So how do we decide what gets backed up where? A ‘backup set’ is a selection of folders and files which you choose to be backed up together. Each backup set can then be sent to multiple ‘destinations’. Destinations can include another folder on your drive, an external hard drive, a network drive, another computer on your LAN that’s running CrashPlan, a friend’s computer on the internet that’s running CrashPlan or the CrashPlan+ online backup service. Any backup set can be sent to any or all of these locations. Want 10 copies of that data all over the world? No problem for CrashPlan!

So now we know what’s being backed up and to where, when does this happen? Whenever you want! Each backup set has a backup frequency which can be as often as every minute or any time greater than that. You can also set a daily window in which a backup set is allowed to be backed up. Say, between midnight and 6am.

So if these backups are running every minute, should you be worried about it being a resource hog? Nope. You can control CrashPlan’s CPU use both for when you’re active on your machine and when you’re away. You can also control the bandwidth it uses, when you’re active and when you’re away, and separately for LAN traffic and internet traffic.

So, what about files changing over time or being deleted? By default CrashPlan will never delete a file it has backed up. But you can tell it to clear those out after a certain time. You can also tell it how many versions to keep depending on the age. This can be specified for very recent files, files in the last 90 days, in the last year and in forever.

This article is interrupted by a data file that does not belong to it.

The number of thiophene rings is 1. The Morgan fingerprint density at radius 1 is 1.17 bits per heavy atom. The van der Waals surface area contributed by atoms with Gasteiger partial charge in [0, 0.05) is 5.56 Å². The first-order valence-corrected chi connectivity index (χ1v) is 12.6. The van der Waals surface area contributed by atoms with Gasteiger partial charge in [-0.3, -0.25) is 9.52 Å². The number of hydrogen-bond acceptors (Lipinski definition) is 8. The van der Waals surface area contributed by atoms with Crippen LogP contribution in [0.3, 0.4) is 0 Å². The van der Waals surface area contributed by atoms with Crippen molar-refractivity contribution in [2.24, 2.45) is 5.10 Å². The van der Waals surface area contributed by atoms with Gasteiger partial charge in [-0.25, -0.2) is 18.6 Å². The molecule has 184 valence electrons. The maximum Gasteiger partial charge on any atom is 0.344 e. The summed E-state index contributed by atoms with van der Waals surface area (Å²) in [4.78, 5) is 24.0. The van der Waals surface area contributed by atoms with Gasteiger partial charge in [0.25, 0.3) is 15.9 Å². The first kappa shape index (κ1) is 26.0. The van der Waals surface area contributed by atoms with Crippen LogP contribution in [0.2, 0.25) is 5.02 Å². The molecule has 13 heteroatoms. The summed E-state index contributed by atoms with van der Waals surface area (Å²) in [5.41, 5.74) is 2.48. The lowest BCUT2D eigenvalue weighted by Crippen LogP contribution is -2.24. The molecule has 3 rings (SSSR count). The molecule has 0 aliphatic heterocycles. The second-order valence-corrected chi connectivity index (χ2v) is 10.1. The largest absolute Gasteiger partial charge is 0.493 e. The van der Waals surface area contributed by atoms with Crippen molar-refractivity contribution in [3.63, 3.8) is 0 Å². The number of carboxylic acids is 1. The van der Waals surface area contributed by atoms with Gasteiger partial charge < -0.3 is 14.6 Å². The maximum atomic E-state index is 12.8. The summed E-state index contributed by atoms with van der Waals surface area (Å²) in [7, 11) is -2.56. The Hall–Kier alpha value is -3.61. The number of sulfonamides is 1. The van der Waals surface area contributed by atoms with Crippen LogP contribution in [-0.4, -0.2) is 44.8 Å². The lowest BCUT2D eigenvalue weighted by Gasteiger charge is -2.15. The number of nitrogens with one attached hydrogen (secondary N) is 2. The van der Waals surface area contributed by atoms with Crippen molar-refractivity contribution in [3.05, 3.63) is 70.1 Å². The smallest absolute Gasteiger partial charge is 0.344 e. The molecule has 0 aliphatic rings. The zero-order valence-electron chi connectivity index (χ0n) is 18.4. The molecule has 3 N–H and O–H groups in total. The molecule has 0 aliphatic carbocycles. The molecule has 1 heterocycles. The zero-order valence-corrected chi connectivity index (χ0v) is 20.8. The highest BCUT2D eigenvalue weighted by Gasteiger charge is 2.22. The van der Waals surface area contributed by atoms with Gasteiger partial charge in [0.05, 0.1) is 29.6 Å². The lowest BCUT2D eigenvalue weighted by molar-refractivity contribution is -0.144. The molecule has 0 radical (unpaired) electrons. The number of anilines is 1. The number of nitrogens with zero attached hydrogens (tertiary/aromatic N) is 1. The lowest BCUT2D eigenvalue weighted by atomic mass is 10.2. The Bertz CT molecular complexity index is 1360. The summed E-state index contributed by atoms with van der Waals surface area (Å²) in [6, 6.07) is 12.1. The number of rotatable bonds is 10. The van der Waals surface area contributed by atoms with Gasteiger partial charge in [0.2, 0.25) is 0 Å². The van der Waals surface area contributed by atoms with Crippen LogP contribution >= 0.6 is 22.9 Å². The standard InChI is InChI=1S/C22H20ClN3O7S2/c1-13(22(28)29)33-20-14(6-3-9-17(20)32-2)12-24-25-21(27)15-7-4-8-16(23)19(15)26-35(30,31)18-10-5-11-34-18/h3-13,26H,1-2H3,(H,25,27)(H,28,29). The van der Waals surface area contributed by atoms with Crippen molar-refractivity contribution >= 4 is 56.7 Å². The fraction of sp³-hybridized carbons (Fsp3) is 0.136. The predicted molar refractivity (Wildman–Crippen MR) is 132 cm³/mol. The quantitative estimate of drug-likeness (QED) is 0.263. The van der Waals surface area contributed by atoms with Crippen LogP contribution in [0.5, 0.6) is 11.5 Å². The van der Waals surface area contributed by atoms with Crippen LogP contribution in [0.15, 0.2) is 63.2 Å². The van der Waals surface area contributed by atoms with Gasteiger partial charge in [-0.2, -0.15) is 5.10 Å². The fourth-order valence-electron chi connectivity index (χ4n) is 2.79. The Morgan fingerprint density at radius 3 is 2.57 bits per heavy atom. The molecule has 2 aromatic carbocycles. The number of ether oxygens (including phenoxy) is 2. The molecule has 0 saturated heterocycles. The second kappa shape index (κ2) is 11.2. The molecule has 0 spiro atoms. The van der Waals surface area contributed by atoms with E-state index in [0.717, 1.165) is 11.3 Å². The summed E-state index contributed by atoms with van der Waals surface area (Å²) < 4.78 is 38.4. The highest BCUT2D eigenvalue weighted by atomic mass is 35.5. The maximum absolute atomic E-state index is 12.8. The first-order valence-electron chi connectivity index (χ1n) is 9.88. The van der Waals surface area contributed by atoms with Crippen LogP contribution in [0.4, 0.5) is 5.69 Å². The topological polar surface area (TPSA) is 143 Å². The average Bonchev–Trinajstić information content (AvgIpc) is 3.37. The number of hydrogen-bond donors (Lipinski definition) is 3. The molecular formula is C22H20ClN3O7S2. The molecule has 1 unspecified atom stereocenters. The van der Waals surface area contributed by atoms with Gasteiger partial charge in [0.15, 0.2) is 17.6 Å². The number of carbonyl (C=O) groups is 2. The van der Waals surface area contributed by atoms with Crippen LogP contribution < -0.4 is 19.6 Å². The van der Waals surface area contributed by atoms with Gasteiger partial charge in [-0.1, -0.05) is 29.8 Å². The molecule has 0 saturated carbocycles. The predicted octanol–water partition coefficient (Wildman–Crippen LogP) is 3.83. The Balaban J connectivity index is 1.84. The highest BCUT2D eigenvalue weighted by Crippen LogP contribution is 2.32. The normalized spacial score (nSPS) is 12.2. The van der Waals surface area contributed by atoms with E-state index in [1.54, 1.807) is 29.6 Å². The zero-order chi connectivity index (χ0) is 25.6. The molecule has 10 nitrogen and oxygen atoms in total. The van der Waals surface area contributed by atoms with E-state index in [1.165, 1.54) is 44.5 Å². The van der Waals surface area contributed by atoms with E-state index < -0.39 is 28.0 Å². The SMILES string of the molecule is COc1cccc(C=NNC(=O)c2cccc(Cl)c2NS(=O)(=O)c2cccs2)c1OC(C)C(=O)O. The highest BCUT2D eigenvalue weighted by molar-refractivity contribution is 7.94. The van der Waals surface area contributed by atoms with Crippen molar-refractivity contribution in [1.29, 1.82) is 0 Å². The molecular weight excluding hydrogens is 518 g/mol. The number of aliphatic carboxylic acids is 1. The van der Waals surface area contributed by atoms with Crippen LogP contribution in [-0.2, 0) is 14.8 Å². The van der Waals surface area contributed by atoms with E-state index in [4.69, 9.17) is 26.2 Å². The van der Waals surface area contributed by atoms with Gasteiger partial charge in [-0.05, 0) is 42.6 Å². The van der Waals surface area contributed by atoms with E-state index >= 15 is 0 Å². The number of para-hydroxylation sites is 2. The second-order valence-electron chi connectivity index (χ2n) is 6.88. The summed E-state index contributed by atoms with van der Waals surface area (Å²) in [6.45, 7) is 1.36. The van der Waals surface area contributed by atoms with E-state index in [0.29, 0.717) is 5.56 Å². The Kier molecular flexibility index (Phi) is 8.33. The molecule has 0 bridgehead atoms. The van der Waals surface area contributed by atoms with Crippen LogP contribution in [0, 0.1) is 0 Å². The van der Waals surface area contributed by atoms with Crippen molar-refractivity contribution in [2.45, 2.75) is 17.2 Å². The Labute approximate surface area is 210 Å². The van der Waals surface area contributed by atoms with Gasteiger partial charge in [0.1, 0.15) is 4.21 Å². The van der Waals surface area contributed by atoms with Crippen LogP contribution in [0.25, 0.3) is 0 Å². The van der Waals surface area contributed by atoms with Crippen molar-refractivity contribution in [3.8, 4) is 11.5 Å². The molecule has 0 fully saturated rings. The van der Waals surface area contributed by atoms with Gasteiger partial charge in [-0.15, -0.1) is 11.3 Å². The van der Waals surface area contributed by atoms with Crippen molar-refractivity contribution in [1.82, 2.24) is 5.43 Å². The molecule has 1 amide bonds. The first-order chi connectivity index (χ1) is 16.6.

Is that ALL? Nope. You can fine tune your backup sets by excluding files by filename including regular expression support. You can have CrashPlan watch the file system in real time, turn compression on or off, decide how it encrypts the data and whether it should back up open files.

So my data is safe, how do I get it back when I need it? Easy peasy! It’s like writing a story. You tell CrashPlan where the files originally came from – from which computer and backup set. You tell it from which destination to retrieve them. You then filter by filename or select from a full list. You tell it which version to get, where you now want to put them and what to do about overwriting files already present. Then push the button and let CrashPlan do the work.

You can imagine there’s a lot going on with CrashPlan. How on earth do you keep up? Well, you can just keep an eye on the emails and tweets it sends you. You can get backup summaries and alerts for backups that have not been able to run in a while. Or, if you really want the nitty gritty, check out the history log which shows you all the detail of what, when, how much, how fast and what went wrong.

So with all this power, I’m sure you’re wondering by now – how much? Well, if you can make do with only one backup set (like just your home folder) and you don’t need to use the online backup service – it’s FREE. However the real power comes with CrashPlan+. this is essentially the online backup service, but also allows you to specify multiple backup sets – which is where I think the real power of CrashPlan is. Even then, it’s hardly going to break the bank. Three bucks a month for umlimited backups from one computer or six bucks for unlimited backups from your whole household. And when they say ‘unlimited’ they mean it. When another online backup service recently dropped their unlimited plans, CrashPlan got a LOT of new customers and were at pains to point out that ‘unlimited’ is a key selling point for them.

So, that’s CrashPlan. Download it and have a look around. Run a backup and see how it works. They’ll even give you 30 days free to try CrashPlan+.

My setup now includes backing up some data from my internal hard drive to a LAN drive, some data from the LAN drive to CrashPlan+ and most of my data from various locations onto external portable hard drives which then go offsite. I’ve just started setting up other Macs in the house to backup to my external hard drives. It really is the ease of Time Machine for operation, but backed by a superbly capable and flexible engine that will help you put your data exactly where you want it.